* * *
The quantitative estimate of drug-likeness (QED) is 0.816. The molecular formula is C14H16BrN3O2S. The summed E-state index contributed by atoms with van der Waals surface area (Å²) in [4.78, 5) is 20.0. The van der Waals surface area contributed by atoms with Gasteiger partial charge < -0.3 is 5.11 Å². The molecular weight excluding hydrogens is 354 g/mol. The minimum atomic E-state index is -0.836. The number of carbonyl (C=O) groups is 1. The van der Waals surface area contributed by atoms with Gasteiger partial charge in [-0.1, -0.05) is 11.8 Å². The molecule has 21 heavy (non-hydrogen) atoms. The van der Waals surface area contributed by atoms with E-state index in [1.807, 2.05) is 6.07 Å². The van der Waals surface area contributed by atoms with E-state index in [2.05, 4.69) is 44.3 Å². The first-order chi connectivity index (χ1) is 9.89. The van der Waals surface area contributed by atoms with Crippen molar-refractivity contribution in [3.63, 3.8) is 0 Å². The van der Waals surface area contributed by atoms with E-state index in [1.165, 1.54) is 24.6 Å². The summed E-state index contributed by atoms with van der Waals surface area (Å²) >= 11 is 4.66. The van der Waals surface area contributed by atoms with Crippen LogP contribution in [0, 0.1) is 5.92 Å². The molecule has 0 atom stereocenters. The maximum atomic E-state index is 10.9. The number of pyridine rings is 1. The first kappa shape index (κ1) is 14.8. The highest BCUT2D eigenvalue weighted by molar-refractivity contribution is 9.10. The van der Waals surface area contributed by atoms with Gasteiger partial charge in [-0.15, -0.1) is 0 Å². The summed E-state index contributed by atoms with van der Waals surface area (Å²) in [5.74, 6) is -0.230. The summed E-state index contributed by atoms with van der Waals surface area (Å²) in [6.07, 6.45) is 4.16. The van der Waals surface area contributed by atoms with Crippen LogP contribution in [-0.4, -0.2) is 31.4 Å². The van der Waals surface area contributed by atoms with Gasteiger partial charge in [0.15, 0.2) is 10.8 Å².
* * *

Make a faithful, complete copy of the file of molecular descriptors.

The quantitative estimate of drug-likeness (QED) is 0.816. The molecular formula is C14H16BrN3O2S. The summed E-state index contributed by atoms with van der Waals surface area (Å²) in [4.78, 5) is 20.0. The van der Waals surface area contributed by atoms with Gasteiger partial charge < -0.3 is 5.11 Å². The molecular weight excluding hydrogens is 354 g/mol. The minimum atomic E-state index is -0.836. The number of carbonyl (C=O) groups is 1. The van der Waals surface area contributed by atoms with Gasteiger partial charge in [-0.1, -0.05) is 11.8 Å². The molecule has 21 heavy (non-hydrogen) atoms. The van der Waals surface area contributed by atoms with E-state index in [1.807, 2.05) is 6.07 Å². The van der Waals surface area contributed by atoms with E-state index in [2.05, 4.69) is 44.3 Å². The first-order chi connectivity index (χ1) is 9.89. The van der Waals surface area contributed by atoms with Crippen molar-refractivity contribution in [3.63, 3.8) is 0 Å². The van der Waals surface area contributed by atoms with E-state index in [1.165, 1.54) is 24.6 Å². The summed E-state index contributed by atoms with van der Waals surface area (Å²) >= 11 is 4.66. The van der Waals surface area contributed by atoms with Crippen LogP contribution in [0, 0.1) is 5.92 Å². The molecule has 0 atom stereocenters. The maximum atomic E-state index is 10.9. The number of pyridine rings is 1. The first kappa shape index (κ1) is 14.8. The highest BCUT2D eigenvalue weighted by molar-refractivity contribution is 9.10. The van der Waals surface area contributed by atoms with Gasteiger partial charge in [-0.15, -0.1) is 0 Å². The summed E-state index contributed by atoms with van der Waals surface area (Å²) in [5.74, 6) is -0.230. The summed E-state index contributed by atoms with van der Waals surface area (Å²) in [6.07, 6.45) is 4.16. The van der Waals surface area contributed by atoms with Crippen LogP contribution in [-0.4, -0.2) is 31.4 Å². The van der Waals surface area contributed by atoms with Gasteiger partial charge in [0.15, 0.2) is 10.8 Å².